Women Empowerment has become the most talked about topic today. But do you know who made the term brisk and worth its popularity decades back in India? It is none other than Sarojini Naidu, the woman who became the face of women’s empowerment in India.
Today, India celebrates National Women’s Day to observe the 144th Birth Anniversary of Sarojini Naidu.
Born to Bengali parents Dr Aghore Nath Chattopadhayay and Varada Sundari Devi on February 13, 1879 in Hyderabad, Naidu became an Indian Political Activist, feminist and poet.
Naidu played a key role during India’s freedom struggle. She was a firm believer of Satyagraha and a close follower of Mahatma Gandhi. Besides, it might also be known to all that she was the first woman president of the Indian National Congress and the first woman Governor in India.
Naidu started her writing journey at the age of 12. She used to write in English and sometimes, her writings took the form of lyric poetry in the tradition of British Romanticism. This brought her great challenges to reconcile herself with her Indian nationalist politics.
Her first book of poems was published in London in 1905, titled “The Golden Threshold”. Her last book of new poems published in her lifetime was published in 1917 named “The Broken Wing”. It includes the poem “The Gift of India” that criticized the British Empire’s exploitation of Indian mothers and soldiers.
Later, in 1928, a collection of all her published poems was printed in New York. After her death, Naidu’s complete poems, including unpublished works, were collected in ‘The Feather of the Dawn’ in 1961, which was edited by her daughter Padmaja Naidu.
Naidu’s speeches were first collected and published in January 1918 as ‘The Speeches and Writings of Sarojni Naidu. This was a popular publication which led to an expanded reprint in 1919 and again in 1925.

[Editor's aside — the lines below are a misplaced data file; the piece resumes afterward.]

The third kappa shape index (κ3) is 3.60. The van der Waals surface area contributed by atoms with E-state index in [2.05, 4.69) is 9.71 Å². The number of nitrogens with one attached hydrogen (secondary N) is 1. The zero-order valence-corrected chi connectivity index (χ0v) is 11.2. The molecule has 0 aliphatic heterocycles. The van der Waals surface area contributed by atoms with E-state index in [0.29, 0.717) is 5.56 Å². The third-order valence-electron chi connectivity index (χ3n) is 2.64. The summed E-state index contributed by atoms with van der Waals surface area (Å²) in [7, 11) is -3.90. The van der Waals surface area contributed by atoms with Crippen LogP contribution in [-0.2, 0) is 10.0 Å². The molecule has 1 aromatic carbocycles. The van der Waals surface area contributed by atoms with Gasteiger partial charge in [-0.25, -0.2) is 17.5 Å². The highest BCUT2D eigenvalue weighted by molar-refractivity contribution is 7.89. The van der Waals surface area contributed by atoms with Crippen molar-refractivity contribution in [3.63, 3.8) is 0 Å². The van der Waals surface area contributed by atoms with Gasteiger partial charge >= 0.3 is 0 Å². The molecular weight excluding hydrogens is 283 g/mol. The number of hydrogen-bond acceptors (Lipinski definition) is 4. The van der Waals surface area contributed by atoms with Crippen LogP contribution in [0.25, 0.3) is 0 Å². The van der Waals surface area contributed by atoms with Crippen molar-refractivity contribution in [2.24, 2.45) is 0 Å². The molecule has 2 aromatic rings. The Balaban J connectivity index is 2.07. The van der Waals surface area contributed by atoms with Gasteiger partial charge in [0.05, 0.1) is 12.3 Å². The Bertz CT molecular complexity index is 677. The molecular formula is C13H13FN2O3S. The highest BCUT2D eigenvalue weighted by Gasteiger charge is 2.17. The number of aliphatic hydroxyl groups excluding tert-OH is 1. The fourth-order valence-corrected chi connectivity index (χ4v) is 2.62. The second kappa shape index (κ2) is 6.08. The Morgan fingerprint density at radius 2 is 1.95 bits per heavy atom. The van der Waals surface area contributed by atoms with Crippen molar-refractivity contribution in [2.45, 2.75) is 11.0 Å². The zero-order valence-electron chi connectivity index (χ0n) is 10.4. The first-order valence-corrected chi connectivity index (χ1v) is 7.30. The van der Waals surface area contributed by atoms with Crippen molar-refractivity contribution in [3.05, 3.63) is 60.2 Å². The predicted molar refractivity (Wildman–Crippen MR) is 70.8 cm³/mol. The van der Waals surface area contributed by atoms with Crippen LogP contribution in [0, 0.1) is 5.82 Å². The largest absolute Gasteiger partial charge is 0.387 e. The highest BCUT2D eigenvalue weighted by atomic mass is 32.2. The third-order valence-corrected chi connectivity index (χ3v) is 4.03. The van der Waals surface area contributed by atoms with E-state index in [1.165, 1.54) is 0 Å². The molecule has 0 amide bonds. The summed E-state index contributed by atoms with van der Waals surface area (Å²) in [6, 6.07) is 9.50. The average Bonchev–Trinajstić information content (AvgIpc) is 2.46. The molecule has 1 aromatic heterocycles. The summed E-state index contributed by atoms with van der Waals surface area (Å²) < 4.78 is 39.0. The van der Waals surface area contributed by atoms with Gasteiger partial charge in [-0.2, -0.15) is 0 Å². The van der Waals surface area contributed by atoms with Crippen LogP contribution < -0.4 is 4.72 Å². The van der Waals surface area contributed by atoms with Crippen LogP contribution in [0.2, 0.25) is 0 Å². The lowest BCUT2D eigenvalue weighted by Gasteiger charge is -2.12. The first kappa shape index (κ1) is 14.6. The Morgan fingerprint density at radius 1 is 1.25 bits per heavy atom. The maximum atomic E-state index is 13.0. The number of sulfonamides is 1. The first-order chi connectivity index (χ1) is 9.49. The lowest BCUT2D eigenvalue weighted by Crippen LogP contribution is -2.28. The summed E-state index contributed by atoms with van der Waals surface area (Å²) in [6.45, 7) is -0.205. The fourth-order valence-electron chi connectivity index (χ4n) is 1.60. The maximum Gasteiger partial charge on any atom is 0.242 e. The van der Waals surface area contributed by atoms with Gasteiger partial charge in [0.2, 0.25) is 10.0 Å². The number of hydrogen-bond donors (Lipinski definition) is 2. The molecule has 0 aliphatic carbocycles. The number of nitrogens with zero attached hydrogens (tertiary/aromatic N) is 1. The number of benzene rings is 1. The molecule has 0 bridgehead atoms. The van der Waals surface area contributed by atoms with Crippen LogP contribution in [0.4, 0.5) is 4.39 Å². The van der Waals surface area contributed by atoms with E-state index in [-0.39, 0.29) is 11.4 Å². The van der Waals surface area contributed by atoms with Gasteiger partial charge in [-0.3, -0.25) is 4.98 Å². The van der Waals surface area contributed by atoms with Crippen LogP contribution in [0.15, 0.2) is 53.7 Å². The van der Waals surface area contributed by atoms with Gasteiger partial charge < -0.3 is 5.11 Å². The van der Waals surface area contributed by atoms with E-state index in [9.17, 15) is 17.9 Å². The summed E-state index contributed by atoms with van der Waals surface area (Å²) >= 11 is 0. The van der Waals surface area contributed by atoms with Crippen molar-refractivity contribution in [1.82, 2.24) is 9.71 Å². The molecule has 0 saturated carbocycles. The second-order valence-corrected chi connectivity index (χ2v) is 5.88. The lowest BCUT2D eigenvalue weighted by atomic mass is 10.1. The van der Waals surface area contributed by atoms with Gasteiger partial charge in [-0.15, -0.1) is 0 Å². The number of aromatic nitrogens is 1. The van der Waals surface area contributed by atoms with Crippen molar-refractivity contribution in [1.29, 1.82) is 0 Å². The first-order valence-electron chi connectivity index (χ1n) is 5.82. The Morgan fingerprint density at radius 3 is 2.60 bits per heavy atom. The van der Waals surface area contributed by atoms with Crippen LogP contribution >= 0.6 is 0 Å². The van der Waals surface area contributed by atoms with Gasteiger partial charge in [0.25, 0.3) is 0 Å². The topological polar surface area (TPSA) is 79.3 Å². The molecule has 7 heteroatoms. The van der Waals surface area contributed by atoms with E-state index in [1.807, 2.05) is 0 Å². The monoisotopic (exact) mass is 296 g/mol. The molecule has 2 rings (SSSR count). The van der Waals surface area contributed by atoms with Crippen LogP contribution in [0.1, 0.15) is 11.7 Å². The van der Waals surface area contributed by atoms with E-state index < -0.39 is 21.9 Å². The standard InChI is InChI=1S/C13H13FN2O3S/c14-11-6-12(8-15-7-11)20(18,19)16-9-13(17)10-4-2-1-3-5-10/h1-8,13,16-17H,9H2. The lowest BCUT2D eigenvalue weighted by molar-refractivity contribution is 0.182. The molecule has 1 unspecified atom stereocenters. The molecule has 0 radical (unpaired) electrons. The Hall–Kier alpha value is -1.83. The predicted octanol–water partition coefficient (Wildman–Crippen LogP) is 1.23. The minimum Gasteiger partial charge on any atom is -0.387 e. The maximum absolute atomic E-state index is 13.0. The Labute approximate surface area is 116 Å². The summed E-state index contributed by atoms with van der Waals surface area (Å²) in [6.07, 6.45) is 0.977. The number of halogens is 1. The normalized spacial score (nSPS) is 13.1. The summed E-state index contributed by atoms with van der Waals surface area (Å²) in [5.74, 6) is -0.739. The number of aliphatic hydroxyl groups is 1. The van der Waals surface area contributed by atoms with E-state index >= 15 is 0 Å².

Naidu’s literary work as a poet earned her the title of “the Nightingale of India” or “Bharat Kokila” by Mahatma Gandhi as he saw color, imagery and lyrical quality of her poetry.
Her poetry includes both poems for children and others written on more serious themes including patriotism and tragedy.
When India was hit by a plague endemic, Naidu diligently worked with people affected by the disease. To acknowledge her impressive work, the British Government honored her with the “Kaisar-i-Hind'' medal.
Sarojini Naidu often spoke about the how important it is for women in our society to get education on empowerment. She inspired women to participate in the freedom struggle and fight for their rights. Here are some ways in which Sarojini Naidu made a difference for women’s rights in the country:
Rights of widows: At the 22nd session of the Indian National Social Conference held in 1908, Sarojini Naidu pushed a resolution demanding educational facilities for widows, establishing women’s homes, and removing obstacles in the remarriage of widows. She did this at a time when these subjects were considered controversial.
Right to vote: In 1917, Sarojini Naidu set up the Women’s Indian Association (WIA), with Annie Besant and others. The main aim of the WIA was to obtain women’s right to vote. She led a women’s voting rights delegation to London to plead for equal rights for women and also joined the international movement for women’s suffrage.